Rest the night before may prove helpful. I’ve witnessed some who have had trouble staying alert or even awake on Sunday morning, only to find out that they stayed up late the night before. Let us seek to give God our best. If possible, we should all seek to get some rest the night before (this is not addressed to those who happened to have had to work the late night shift the night before).
8. We should prepare by ever learning more about Him and His word.
The more one learns Biblically, the more one can get out of a sermon. Don’t get me wrong, one with little knowledge can get something out of a sermon or Bible study. But, the more one learns and the deeper he/she studies in private outside of the assembly – the more things will fit together, and the more one will appreciate an accurate expository or a detailed topical study. A good Bible student may pick up on many finer or more minor points in a lesson that others will miss altogether.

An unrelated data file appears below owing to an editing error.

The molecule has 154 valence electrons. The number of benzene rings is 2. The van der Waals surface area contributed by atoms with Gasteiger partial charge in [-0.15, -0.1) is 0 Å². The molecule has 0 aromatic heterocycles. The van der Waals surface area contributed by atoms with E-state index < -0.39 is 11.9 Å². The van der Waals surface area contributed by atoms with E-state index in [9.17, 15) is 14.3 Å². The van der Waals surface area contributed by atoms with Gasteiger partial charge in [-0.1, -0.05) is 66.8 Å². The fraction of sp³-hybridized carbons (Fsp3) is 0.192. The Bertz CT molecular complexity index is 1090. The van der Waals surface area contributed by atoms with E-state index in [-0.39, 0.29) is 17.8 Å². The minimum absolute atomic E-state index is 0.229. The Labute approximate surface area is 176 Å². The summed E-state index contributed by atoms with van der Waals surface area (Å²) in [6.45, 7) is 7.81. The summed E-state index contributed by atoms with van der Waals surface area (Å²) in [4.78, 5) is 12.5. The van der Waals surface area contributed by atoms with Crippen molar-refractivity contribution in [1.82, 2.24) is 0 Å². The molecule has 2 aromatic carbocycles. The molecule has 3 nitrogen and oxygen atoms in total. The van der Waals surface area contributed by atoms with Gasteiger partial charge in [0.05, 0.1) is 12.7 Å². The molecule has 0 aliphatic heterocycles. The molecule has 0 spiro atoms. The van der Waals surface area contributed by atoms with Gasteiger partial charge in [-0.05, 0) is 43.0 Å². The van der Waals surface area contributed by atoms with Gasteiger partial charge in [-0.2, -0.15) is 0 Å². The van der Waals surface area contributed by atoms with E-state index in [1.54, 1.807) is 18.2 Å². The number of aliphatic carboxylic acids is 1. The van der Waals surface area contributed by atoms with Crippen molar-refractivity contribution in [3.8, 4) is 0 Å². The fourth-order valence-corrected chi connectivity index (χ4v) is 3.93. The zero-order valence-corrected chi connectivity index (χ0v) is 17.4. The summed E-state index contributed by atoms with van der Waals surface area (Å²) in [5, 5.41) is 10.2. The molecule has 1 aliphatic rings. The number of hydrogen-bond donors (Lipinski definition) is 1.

9. We should prepare for worship by considering one another.
“Let us consider one another to provoke one another unto love and good works” (Hebrews 10:24). The context here is the assembly (Hebrews 10:25). We ought to thoughtfully and lovingly consider one another. We should think of ways that we can spur one another on to greater service. One suggestion is before we assemble, let us pick out someone who we are going to personally make a special effort to encourage and exhort on to do great things in the coming week for the glory of Jehovah. The next week we might pick yet another. If we each would do this it could make a huge difference in how the coming week goes for each one of us here.
Let us each make the worship assembly be all it should be to His glory:
“To God be the glory, great things He hath done; So loved He the world that He gave us His Son, Who yielded His life an atonement for sin; And opened the life gate that all may go in.
Praise the Lord, praise the Lord, Let the earth hear His voice! Praise the Lord, Praise the Lord, Let the People rejoice! O Come to the Father thru’ Jesus the Son, And give Him the glory, great things He hath done.” (song: To God Be The Glory by Fanny Crosby).